Posted by Patent Hawk at 1:27 PM | The Patent Office

February 12, 2012


The wonders of the Chinese nation are remarkable. Their respect for the environment is matched by their scrupulous business practices and freedom-loving governance. So it comes as a shock that Ninestar Technology, a Chinese company with American subsidiaries, had been found committing "unfair trade practices based on infringement of certain United States patents by the importation and sale of ink printer cartridges produced in China." There was something of a communication problem. Fairness does not translate well into Chinese. Upon being ordered to stop importation by the ITC, Ninestar "did not simply ignore or disregard the Commission's orders; they deliberately evaded the orders." Ninestar argued that the ITC "does not have jurisdiction over Ninestar China;" that "a non-judicial body cannot be assigned authority to issue a punitive penalty for violation of an administrative order. Ninestar argues that the statutory penalty is of such magnitude as to be criminal in nature and that a procedure whereby an administrative agency levies a criminal penalty is an unconstitutional violation of separation of powers"; that the ITC's "cease and desist order is 'unconstitutional on its face' because it is 'unclear' in that it does not identify the specific ink cartridges and model numbers that are affected." On appeal, the CAFC was unmoved the Ninestar's inky arguments. These U.S. government bureaucracies and courts are not so unbiased and free-thinking as the Chinese. (CAFC 2009-1549)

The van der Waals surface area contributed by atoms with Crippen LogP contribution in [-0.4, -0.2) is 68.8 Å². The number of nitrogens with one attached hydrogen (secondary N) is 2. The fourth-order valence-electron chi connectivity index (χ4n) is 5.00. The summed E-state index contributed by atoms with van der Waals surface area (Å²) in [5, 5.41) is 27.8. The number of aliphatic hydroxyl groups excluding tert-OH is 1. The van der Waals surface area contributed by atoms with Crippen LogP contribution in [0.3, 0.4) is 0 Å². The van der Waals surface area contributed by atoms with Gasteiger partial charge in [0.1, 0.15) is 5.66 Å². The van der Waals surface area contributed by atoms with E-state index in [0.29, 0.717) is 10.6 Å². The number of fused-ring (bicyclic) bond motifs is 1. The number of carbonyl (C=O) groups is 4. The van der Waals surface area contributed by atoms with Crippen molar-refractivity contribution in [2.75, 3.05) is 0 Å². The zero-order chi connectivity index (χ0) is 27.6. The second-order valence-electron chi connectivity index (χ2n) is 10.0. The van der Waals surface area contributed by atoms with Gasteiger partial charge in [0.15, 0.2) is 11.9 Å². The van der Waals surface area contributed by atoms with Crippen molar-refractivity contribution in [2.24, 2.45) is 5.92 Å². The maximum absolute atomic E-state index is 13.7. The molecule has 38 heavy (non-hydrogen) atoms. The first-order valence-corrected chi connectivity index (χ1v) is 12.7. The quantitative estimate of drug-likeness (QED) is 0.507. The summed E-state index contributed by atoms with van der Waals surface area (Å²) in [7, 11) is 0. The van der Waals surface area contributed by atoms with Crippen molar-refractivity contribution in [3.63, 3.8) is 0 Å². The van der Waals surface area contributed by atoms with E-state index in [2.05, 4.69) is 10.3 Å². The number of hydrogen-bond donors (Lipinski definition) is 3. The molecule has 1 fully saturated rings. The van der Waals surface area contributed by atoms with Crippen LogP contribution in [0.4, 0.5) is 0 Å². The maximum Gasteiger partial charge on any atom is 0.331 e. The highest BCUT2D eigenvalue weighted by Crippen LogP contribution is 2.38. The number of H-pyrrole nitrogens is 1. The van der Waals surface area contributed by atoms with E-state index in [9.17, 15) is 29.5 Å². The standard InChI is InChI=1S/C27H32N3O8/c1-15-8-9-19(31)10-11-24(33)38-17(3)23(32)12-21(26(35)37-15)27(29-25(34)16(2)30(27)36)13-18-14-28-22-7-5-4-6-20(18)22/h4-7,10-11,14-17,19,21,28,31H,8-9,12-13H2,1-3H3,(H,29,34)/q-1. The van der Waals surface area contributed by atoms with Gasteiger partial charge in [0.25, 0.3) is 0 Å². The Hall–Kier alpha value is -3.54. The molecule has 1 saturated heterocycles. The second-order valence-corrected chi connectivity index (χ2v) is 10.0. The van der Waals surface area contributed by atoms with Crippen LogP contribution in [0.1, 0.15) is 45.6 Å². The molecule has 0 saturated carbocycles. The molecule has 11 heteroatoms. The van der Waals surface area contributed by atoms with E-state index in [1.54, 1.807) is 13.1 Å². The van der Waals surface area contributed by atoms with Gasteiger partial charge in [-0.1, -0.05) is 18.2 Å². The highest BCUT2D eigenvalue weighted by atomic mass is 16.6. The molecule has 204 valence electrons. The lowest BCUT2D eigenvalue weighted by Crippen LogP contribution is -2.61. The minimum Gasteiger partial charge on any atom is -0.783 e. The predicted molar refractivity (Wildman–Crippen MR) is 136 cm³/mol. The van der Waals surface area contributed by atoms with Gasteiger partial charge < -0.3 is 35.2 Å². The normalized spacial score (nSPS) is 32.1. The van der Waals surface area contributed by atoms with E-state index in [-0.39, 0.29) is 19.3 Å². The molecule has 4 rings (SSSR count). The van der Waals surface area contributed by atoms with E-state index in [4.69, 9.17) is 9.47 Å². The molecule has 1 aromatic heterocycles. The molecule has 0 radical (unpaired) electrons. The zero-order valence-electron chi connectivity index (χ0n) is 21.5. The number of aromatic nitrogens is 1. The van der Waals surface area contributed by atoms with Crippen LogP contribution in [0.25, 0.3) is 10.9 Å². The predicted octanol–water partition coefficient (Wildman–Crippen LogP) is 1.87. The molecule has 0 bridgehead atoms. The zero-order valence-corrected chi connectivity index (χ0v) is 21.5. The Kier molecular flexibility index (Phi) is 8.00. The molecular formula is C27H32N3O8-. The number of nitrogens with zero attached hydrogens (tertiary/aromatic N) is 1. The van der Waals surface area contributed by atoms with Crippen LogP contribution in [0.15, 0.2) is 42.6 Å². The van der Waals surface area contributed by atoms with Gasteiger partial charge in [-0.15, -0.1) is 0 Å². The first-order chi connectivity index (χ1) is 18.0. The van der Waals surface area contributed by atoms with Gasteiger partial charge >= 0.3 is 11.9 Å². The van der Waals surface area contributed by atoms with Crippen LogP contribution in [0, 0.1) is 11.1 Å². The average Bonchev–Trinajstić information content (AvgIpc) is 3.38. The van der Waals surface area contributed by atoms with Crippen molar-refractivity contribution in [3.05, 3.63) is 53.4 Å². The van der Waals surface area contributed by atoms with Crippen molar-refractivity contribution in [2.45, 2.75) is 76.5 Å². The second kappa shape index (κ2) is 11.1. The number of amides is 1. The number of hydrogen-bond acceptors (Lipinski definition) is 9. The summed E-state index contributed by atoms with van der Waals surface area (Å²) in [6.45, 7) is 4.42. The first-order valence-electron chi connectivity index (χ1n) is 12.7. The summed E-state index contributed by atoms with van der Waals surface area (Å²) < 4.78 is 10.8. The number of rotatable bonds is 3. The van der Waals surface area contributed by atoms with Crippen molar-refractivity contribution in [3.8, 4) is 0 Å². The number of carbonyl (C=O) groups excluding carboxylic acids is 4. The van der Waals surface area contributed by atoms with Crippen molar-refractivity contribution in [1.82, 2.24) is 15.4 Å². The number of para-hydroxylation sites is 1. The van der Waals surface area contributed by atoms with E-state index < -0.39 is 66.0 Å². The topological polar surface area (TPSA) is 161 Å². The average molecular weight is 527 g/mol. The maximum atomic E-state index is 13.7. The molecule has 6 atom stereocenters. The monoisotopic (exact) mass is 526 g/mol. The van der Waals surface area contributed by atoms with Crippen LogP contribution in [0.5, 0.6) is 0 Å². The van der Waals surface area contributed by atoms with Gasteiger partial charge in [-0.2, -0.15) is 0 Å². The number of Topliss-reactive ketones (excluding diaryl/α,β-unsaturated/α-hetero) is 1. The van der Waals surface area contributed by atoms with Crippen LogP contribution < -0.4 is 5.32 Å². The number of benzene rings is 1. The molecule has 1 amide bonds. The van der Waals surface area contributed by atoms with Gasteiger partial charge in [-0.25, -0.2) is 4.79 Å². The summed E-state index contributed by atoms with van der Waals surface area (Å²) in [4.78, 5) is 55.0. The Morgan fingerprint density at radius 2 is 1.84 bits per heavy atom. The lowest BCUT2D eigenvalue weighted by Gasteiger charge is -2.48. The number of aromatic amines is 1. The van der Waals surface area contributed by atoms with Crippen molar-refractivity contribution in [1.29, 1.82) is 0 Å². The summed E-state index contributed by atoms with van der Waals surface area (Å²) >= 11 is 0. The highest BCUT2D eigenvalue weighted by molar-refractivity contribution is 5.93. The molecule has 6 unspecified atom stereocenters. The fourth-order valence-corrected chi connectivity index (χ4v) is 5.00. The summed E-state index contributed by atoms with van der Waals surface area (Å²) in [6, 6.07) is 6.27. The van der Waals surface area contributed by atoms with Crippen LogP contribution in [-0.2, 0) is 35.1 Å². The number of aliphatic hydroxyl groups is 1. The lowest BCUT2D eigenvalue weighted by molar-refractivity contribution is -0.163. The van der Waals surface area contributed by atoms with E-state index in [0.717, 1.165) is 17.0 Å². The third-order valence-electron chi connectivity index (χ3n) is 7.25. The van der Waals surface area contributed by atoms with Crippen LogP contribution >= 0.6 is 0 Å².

Posted by Patent Hawk at 4:35 PM | ITC

February 10, 2012


6,436,135 typifies the extremities of the broken and corrupt U.S. patent system. Filed in 1974, '135 took 28 years to be allowed (2002). Owing to byzantine U.S. law, it was subject to an interference over who first invented what it claimed. Litigation followed allowance within months. Four years later, a jury found '135 "valid and willfully infringed by Gore." Thus, in slow motion, the travesty began.

Continue reading "Extreme"

Posted by Patent Hawk at 5:45 PM | Case Law

February 8, 2012


6,346,983 suffered an ex parte reexam. '983 claims a gas particle counter. The claimed technology also applies to liquid contamination. Not surprisingly, some claims were found obvious. But then there was this: